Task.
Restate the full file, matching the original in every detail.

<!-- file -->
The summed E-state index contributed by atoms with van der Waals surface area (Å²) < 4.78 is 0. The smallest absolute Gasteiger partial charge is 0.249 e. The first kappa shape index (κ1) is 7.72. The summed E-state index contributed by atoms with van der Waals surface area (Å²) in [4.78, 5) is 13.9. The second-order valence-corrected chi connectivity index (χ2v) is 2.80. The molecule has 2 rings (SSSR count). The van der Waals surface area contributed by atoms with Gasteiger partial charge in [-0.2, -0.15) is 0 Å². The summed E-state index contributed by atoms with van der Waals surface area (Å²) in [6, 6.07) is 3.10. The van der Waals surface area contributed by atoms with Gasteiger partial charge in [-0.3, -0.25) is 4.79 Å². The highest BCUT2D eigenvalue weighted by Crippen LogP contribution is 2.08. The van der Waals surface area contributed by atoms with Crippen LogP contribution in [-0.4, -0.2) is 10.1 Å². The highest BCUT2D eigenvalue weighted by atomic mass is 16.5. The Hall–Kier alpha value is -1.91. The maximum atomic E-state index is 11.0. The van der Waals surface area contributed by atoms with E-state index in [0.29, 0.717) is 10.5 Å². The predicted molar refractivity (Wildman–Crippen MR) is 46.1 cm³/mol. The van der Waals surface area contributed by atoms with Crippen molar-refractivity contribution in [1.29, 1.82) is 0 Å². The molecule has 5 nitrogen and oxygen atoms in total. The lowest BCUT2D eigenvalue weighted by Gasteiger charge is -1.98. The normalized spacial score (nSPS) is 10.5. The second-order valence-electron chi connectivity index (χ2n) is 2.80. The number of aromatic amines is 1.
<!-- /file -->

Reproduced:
The summed E-state index contributed by atoms with van der Waals surface area (Å²) < 4.78 is 0. The smallest absolute Gasteiger partial charge is 0.249 e. The first kappa shape index (κ1) is 7.72. The summed E-state index contributed by atoms with van der Waals surface area (Å²) in [4.78, 5) is 13.9. The second-order valence-corrected chi connectivity index (χ2v) is 2.80. The molecule has 2 rings (SSSR count). The van der Waals surface area contributed by atoms with Gasteiger partial charge in [-0.2, -0.15) is 0 Å². The summed E-state index contributed by atoms with van der Waals surface area (Å²) in [6, 6.07) is 3.10. The van der Waals surface area contributed by atoms with Gasteiger partial charge in [-0.3, -0.25) is 4.79 Å². The highest BCUT2D eigenvalue weighted by Crippen LogP contribution is 2.08. The van der Waals surface area contributed by atoms with Crippen LogP contribution in [-0.4, -0.2) is 10.1 Å². The highest BCUT2D eigenvalue weighted by atomic mass is 16.5. The Hall–Kier alpha value is -1.91. The maximum atomic E-state index is 11.0. The van der Waals surface area contributed by atoms with E-state index in [0.29, 0.717) is 10.5 Å². The predicted molar refractivity (Wildman–Crippen MR) is 46.1 cm³/mol. The van der Waals surface area contributed by atoms with Crippen molar-refractivity contribution in [1.29, 1.82) is 0 Å². The molecule has 5 nitrogen and oxygen atoms in total. The lowest BCUT2D eigenvalue weighted by Gasteiger charge is -1.98. The normalized spacial score (nSPS) is 10.5. The second-order valence-electron chi connectivity index (χ2n) is 2.80. The number of aromatic amines is 1.